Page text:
Former Scotland rugby international swaps goal posts for telegraph poles by joining Openreach

Lewis Carmichael is pictured in the grounds of Melrose RFC, where he currently coaches for the semi-pro team Southern Knights.

FORMER Scotland rugby player Lewis Carmichael has joined Openreach Scotland’s engineering workforce after injury cut short his promising international career.   

Lewis, from Peebles, was forced to retire from professional rugby on medical advice at the age of just 26, having represented Edinburgh nearly 50 times and donned the Scotland shirt against Canada and the USA in 2018.  

He joins the growing team of engineers who keep people connected and install fast fibre broadband across Scotland. He’ll be working predominantly around Peebles, Hawick and Melrose and has already been contributing to the company’s response to storm response in the Borders this winter.  

With 95 per cent of Scottish homes able to connect to superfast broadband, Openreach has announced plans to bring the next generation of technology – gigabit-capable full fibre – to around 350 cities, towns and villages across the nation. The new network now passes more than half a million homes and villages.  

Lewis Carmichael, Openreach engineer and former Scotland rugby player, said: “The lifestyle at Openreach was a real draw for me. Having the freedom to travel round the country and take on new challenges makes every day different. Already I’ve been able to get out all across the South of Scotland and can see the material difference it makes to families and businesses to get a reliable superfast connection installed.”  

“Although it’s a stark change from life as a professional athlete, training and working so closely with a team all day, many aspects of the job are very familiar. When the recent storms hit it was an all-hands-on-deck approach to get people back connected.” 

“I knew about the opportunities at Openreach through friends but also because of the sponsorship at BT Murrayfield. I’ve completed my eight weeks’ training now but with each unique issue that arises I’m learning more. Every day’s a school day and I like that aspect of the role.”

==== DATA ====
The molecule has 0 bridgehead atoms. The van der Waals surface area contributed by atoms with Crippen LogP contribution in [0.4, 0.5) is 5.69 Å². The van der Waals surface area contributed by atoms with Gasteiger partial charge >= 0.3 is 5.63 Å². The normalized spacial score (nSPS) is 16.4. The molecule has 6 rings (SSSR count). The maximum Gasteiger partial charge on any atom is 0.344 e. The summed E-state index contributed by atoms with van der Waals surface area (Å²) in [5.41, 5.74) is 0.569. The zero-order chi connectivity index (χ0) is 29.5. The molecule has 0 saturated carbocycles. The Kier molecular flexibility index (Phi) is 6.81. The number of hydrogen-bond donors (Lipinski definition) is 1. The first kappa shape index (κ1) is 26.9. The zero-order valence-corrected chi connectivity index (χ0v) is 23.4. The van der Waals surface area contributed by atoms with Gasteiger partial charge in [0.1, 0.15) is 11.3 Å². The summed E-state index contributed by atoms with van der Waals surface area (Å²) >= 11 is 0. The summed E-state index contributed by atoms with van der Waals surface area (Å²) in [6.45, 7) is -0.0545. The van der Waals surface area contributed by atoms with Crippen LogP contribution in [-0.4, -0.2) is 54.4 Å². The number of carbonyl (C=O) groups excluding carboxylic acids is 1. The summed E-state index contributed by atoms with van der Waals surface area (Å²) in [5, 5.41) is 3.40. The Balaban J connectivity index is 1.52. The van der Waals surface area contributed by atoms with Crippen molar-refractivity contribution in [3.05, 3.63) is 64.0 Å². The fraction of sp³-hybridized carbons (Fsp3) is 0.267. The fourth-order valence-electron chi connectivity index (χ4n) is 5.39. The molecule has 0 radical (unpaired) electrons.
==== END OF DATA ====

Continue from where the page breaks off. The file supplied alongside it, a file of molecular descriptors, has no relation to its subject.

Fraser Rowberry, Openreach’s Chief Engineer, who also started his career as an apprentice, added: “We aim to attract talented, enthusiastic hard workers from all sorts of backgrounds and former careers, and we’re really fortunate that Lewis was drawn to engineering as he considered his next steps after his pro-rugby career. He’s proving to be a real asset to the team, and we’re delighted that he now looks set for a sterling second career. He’s in good company, as we’ve also been joined by football internationalist Alana Marshall, current captain of Edinburgh’s Spartans FC, as a trainee this year.”  

“Openreach is a people business first and foremost, so I’m proud that we’re continuing to invest heavily in our team. It’s never too late to embark on the engineering training programme and pick up new skills that will last a lifetime.” 

“We’re creating and filling 500 more Scottish jobs during 2022 – including around 390 apprenticeships – as we continue to invest billions of pounds into the UK broadband network. There are posts on offer right across the country from Fife to Ayrshire, Angus to Stirling and the Highlands and Islands where new starts can relish in the same opportunities to get out and about solving practical problems and keeping people connected in their region every day.” 

Lewis previously played for North Berwick and Melrose and continues to be involved in the sport as a coach at Southern Knights, a semi-professional club based at Melrose RFC home-ground of Greenyards.

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